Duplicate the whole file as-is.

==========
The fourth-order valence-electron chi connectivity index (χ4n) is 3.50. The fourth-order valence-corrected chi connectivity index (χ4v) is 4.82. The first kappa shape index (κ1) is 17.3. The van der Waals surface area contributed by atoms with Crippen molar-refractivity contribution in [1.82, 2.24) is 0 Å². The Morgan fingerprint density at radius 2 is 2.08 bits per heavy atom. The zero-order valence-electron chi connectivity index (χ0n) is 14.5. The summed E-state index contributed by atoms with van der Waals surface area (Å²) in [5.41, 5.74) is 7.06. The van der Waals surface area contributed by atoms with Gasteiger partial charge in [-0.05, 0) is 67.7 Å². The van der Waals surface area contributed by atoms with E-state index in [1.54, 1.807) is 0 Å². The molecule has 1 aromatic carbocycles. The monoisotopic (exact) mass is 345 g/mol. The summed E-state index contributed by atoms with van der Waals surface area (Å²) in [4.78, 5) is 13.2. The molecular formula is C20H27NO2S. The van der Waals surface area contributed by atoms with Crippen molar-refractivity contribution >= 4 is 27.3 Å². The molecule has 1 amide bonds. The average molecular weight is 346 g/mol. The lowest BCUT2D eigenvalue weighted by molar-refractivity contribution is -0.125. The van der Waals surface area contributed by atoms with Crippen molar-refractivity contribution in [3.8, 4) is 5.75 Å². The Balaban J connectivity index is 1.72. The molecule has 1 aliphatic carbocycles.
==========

The fourth-order valence-electron chi connectivity index (χ4n) is 3.50. The fourth-order valence-corrected chi connectivity index (χ4v) is 4.82. The first kappa shape index (κ1) is 17.3. The van der Waals surface area contributed by atoms with Crippen molar-refractivity contribution in [1.82, 2.24) is 0 Å². The Morgan fingerprint density at radius 2 is 2.08 bits per heavy atom. The zero-order valence-electron chi connectivity index (χ0n) is 14.5. The summed E-state index contributed by atoms with van der Waals surface area (Å²) in [5.41, 5.74) is 7.06. The van der Waals surface area contributed by atoms with Gasteiger partial charge in [-0.05, 0) is 67.7 Å². The van der Waals surface area contributed by atoms with E-state index in [1.54, 1.807) is 0 Å². The molecule has 1 aromatic carbocycles. The monoisotopic (exact) mass is 345 g/mol. The summed E-state index contributed by atoms with van der Waals surface area (Å²) in [4.78, 5) is 13.2. The molecular formula is C20H27NO2S. The van der Waals surface area contributed by atoms with Crippen molar-refractivity contribution >= 4 is 27.3 Å². The molecule has 1 amide bonds. The average molecular weight is 346 g/mol. The lowest BCUT2D eigenvalue weighted by molar-refractivity contribution is -0.125. The van der Waals surface area contributed by atoms with Crippen molar-refractivity contribution in [3.8, 4) is 5.75 Å². The Balaban J connectivity index is 1.72. The molecule has 1 aliphatic carbocycles.